I love Africa, Madelyn says as she lays quietly on the blanket outdoors. I brought her outside for fresh air, near the poinsettia tree. She spent a few hours vomitting and tummy cramping during the night. She woke listless, hot and dry heaving. We’re not sure what brought on this illness, but it is afternoon now and she is sipping water and even tried a roll kuchen.
I spent an hour washing morning and lunch dishes ever-so-slowly, trying to accurately rinse them cleanly without using water. We were brought a 20 litre pail of rainwater last night as no water is available for a few houses. Seems wrong that my sprinkler system is watering my lawn back home when the taps run dry here. Here it rains every evening after 5. Kamloops it rains, well, it doesn’t rain much at all, being semi-arid grassland; but my Kamloops lawn is green.
On our way up to Kapsowar, at 8000 feet, we passed the Kenyan running track; the one where the Olympic Kenyan runners practice. I wrapped my skirt in a knot and took a jog around the field outside our home, each lap stopping to catch my breath. I remembered I was diagnosed with asthma once upon a time. With the high altitude I was done after twenty minutes. Laura Rhodes, wife of the plastic surgeon, takes hour long jogs up and down the hills. I am in awe.
I have long since claimed myself as one of the last North Americans without a cell phone. I might change that to the last person in the world. Agnes, our house helper, was sharing that I might be surprised visiting her home that she doesn’t wash the floor with soapy water, she spreads cow dung instead. The mama with babe strapped on her back walking an hour to town, the fellow on the motorcycle who stops in the middle of the road, and Agnes too, all have cell phones. This is not going to change my mind, of course, but I recognize I am unusual.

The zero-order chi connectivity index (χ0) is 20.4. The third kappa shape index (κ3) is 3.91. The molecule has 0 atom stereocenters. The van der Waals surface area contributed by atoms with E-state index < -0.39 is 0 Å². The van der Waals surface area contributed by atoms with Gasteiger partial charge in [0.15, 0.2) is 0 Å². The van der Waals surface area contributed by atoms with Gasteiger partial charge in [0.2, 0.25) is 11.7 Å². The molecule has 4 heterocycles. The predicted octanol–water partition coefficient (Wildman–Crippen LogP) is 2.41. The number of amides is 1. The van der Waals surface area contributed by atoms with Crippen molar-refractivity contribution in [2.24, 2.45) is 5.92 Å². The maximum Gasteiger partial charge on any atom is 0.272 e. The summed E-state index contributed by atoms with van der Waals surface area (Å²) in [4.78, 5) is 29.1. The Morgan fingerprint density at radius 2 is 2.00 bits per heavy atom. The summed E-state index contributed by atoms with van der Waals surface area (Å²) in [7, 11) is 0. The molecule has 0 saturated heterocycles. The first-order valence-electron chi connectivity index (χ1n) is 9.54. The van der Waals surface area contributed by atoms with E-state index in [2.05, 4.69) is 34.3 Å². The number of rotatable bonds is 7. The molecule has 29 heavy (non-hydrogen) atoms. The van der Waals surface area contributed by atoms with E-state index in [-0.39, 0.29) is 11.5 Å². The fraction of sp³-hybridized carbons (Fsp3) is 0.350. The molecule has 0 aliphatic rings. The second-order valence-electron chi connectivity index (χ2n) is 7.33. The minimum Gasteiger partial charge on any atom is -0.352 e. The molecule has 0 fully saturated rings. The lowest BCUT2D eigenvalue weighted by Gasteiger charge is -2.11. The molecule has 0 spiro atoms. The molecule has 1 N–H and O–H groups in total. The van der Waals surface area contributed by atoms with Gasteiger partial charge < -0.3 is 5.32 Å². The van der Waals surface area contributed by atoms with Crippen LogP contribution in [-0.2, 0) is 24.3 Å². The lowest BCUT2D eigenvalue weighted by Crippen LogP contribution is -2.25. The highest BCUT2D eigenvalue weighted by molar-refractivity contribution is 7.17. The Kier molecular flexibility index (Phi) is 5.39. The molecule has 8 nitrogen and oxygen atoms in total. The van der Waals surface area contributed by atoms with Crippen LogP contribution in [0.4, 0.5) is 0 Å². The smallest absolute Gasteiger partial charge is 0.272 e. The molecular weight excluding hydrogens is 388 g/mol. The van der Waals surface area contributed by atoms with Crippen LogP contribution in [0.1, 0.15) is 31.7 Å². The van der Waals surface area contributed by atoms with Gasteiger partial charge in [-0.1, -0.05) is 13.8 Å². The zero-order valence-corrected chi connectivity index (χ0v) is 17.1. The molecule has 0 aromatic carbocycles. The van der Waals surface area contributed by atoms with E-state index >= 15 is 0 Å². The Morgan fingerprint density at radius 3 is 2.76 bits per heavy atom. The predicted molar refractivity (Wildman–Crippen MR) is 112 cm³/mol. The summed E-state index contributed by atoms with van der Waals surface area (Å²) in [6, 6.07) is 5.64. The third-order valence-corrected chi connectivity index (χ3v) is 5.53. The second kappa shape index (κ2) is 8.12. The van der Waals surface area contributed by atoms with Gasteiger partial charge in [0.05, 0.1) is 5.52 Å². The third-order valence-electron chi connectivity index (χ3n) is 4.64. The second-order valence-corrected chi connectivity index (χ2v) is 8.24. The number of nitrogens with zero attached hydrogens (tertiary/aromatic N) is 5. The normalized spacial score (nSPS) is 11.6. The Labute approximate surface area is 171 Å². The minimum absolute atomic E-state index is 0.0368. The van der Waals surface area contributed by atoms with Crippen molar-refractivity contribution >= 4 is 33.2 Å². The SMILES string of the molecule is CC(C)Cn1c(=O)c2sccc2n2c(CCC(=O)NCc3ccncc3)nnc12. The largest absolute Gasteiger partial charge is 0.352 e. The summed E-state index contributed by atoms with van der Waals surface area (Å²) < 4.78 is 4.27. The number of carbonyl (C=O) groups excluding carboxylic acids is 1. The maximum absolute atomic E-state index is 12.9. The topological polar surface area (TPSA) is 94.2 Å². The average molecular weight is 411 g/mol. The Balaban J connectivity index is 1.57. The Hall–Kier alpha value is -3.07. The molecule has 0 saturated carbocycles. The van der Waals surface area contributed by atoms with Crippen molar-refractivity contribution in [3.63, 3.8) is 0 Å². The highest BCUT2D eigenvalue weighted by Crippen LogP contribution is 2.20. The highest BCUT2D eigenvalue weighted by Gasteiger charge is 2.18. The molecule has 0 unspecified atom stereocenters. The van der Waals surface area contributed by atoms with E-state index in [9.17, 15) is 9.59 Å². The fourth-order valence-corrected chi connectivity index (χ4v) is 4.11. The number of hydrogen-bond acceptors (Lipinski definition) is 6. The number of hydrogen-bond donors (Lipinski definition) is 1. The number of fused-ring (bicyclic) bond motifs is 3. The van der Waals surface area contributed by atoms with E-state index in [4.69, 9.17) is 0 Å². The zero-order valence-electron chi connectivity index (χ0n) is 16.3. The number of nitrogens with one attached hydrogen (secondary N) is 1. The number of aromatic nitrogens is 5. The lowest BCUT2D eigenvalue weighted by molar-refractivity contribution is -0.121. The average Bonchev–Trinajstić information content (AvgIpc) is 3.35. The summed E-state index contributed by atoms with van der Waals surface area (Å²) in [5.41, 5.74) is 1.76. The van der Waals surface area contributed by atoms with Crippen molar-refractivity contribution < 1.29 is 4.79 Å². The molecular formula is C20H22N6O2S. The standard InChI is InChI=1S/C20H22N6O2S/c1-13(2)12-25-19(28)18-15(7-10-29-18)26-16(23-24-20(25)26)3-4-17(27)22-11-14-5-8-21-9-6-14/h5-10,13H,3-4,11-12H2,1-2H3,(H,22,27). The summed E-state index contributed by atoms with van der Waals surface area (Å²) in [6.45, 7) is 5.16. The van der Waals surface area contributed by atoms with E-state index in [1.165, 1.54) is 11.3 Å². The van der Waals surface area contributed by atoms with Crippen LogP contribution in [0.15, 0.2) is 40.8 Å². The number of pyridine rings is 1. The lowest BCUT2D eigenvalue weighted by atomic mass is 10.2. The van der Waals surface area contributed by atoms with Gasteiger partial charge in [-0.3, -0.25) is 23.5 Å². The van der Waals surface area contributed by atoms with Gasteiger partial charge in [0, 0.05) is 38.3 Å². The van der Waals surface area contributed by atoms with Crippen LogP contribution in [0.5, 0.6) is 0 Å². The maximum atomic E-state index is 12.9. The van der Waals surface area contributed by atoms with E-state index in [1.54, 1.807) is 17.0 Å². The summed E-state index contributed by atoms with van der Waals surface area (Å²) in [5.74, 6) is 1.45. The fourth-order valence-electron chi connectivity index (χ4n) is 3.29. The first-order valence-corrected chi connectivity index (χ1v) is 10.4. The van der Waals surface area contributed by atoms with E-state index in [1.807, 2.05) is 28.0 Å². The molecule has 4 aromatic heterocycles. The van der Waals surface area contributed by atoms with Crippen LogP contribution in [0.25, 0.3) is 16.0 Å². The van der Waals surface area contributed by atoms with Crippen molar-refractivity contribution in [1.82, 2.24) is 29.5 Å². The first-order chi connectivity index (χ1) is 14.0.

I’ve learned to stop smiling and saying habari to everyone I meet on the walk to market. Agnes says that they’re strangers; we don’t talk to all strangers. I’m just so thrilled to be here! I always have a reason to walk to market. Mangoes are in season and only twenty cents each. Jim looked for the ORANGE sign to update our internet stick. I bought seed beans for multiplication manipulatives. We bought more toothbrushes. Jim says, we stand out like solar flares in the middle of night. Yup.
We stopped at the photocopying kiosk, or six-by-four shed, for reprints of the Africa, Land of Hope book. We’ll label the Africa map with country names on Monday morning. On the wall was a poster worth photographing–encouraging us to be on our knees when in need of help, so we may have hope. Despite the troubles we’re unaccustomed to in North America, typical troubles in Africa, like regular water shortages and nutrition inadequacies, the people are generous and eager to pray for help– it feels like a land of hope.